I typed "The End," clicked the save button, and clicked it again just to make sure. I felt huge relief that I'd finished my novel, and on top of that a heady mixture of elation and exhaustion. But there were also terrible nerves, much worse than usual, because typing those words meant the consequences of a secret decision that I'd made months ago would have to be faced now.
Every year I write a new book, and the draft I'd just finished was my fifth novel, a valuable property, hotly anticipated in publishing houses in London, New York, and other cities around the world. "Valuable property" were my literary agent's words, not mine, but he wasn't wrong. Every day as I wrote, I imagined the staccato tapping of feet beneath desks as publishers awaited the book's delivery, and this time I felt extra nervous because I knew I was going to send
them something they weren't expecting.
"Brave," Eliza had said once she'd figured out what I'd done. "I'm sorry," I told her, and I meant it. Her voice had a new and nasty rasp to it, but everything has its price. Under different circumstances, Eliza would be the first to point that out, because my girl is pragmatic.
I knew what I had to do next, but it was scary. I had a routine for summoning courage, because it was always hard to find, frequently lost in the scatter and doubt of writing a novel.
Counting to thirty took longer than it should have because I decelerated—I am a master of avoidance—but when I got to zero, I focused like a sniper taking aim. One tap of the finger and the novel was gone, out there, 330 pages on their way to my agent, via email, and it was too late to change anything now. I waited as long as a minute before refreshing my inbox to see if he had acknowledged receipt. He hadn't. I deleted emails from clothing retailers offering me new seasonal discounts because I thought they were traitorous messages, reminding me of my internet shopping habit at a moment when something more significant was happening, though I did glimpse a jumpsuit that I thought I might revisit later. It was a buttery color, "hot this spring" apparently and "easy to accessorize." Tempting and definitely worth another look, but not now.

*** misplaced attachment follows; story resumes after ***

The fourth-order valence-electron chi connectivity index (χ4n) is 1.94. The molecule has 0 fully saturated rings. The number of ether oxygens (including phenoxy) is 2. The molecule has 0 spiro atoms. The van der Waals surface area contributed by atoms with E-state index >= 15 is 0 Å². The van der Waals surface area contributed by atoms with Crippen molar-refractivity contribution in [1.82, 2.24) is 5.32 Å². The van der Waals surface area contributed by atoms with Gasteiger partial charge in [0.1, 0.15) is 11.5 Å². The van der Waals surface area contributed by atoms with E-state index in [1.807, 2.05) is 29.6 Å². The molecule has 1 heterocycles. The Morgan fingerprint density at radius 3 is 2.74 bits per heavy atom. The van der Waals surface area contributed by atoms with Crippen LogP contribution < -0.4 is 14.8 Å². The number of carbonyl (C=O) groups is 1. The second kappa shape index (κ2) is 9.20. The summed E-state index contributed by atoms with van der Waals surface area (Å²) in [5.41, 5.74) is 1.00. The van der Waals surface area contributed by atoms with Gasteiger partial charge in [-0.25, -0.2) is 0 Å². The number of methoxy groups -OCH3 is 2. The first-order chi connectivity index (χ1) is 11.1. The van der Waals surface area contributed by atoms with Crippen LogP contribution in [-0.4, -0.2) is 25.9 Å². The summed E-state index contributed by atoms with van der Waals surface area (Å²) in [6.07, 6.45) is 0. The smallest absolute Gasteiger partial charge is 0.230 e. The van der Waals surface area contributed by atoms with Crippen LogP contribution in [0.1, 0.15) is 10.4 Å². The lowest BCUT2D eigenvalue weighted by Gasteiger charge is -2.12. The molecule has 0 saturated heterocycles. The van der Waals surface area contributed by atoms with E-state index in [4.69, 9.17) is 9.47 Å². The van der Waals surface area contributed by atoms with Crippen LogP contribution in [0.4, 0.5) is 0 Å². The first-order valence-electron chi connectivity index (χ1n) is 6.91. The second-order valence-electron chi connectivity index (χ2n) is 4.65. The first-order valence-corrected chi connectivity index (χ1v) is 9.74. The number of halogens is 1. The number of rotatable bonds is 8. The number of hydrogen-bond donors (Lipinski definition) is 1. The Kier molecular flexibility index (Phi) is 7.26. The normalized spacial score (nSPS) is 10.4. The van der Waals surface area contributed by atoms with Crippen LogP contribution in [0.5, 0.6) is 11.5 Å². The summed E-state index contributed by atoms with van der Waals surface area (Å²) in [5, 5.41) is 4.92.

I drummed my fingers on my desk. Refreshed again. Nothing. I clicked the back button and checked if they had the jumpsuit in my size. They did. No low-stock warning, either. Nice. I added one to my shopping cart anyway. Just in case. Went back to email. Refreshed again. Still nothing. Checked my spam folder. Nothing there from Max, but good to see that hot women were available for sex in my city tonight. I deleted all spam, re-refreshed my inbox once more.
I picked up the phone and called. He answered immediately.
He has a lovely voice.
"Lucy! Just a second," he said, "I'm on the other line. Let me get rid of somebody," and he put me on hold. He sounded excited and it made me feel a little fluttery. Not because I'm attracted to him, please don't get the wrong idea, but because he's the person I plot and plan my career with, the gatekeeper to my publishers, negotiator-in-chief of book deals, firefighter-in-chief when things go pear-shaped, and recipient of a percentage of my earnings in return.
Max and I need each other; I'm his most successful client by far, so it was no surprise that he'd been trying to contain his impatience as my deadline for submitting the first draft of this book had approached, delivering pep talks and confidence boosts via phone and email. Whenever I met him, I noticed his nails were bitten to the quick.
He came back on the line after just a moment. "I'm all yours."
"You. Bloody. Miracle." I heard his keyboard clatter as he checked his email. "Got it," he said. There was a double-click as he opened the document. I imagined his eyes on the first page. Seconds passed. They felt like millennia.
Was he reading it? Was he gripped by the first few lines of my story, or had he scanned a few pages ahead and already felt the cold wrap of horror, the clutch of disappointment? My nerves were shredded enough that I could catastrophize a three-second pause.
"I'll read it immediately," he said. "Right away. You must put down the phone and go directly to celebrate. Do not pass go. Treat yourself. Have a bath, open a bottle of something delectable, tell that husband of yours to spoil you. I'll call you as soon as I've finished it."